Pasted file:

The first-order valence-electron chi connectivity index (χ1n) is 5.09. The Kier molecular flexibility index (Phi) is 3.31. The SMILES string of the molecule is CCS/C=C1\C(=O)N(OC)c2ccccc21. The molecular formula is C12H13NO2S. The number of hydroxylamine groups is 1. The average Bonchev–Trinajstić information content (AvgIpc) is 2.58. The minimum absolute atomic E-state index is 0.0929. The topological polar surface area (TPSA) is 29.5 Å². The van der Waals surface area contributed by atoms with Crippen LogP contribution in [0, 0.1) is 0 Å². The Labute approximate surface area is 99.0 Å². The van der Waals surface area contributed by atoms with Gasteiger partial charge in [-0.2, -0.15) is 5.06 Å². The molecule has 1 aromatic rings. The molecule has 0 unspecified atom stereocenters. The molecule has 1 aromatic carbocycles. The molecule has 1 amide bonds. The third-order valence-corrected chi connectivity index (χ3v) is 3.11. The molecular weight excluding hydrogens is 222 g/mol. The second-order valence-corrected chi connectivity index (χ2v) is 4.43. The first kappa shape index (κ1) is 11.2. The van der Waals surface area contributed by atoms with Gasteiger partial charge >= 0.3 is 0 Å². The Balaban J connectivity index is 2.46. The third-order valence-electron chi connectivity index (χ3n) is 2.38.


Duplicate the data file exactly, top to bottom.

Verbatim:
The first-order valence-electron chi connectivity index (χ1n) is 5.09. The Kier molecular flexibility index (Phi) is 3.31. The SMILES string of the molecule is CCS/C=C1\C(=O)N(OC)c2ccccc21. The molecular formula is C12H13NO2S. The number of hydroxylamine groups is 1. The average Bonchev–Trinajstić information content (AvgIpc) is 2.58. The minimum absolute atomic E-state index is 0.0929. The topological polar surface area (TPSA) is 29.5 Å². The van der Waals surface area contributed by atoms with Crippen LogP contribution in [0, 0.1) is 0 Å². The Labute approximate surface area is 99.0 Å². The van der Waals surface area contributed by atoms with Gasteiger partial charge in [-0.2, -0.15) is 5.06 Å². The molecule has 1 aromatic rings. The molecule has 0 unspecified atom stereocenters. The molecule has 1 aromatic carbocycles. The molecule has 1 amide bonds. The third-order valence-corrected chi connectivity index (χ3v) is 3.11. The molecular weight excluding hydrogens is 222 g/mol. The second-order valence-corrected chi connectivity index (χ2v) is 4.43. The first kappa shape index (κ1) is 11.2. The van der Waals surface area contributed by atoms with Gasteiger partial charge >= 0.3 is 0 Å². The Balaban J connectivity index is 2.46. The third-order valence-electron chi connectivity index (χ3n) is 2.38.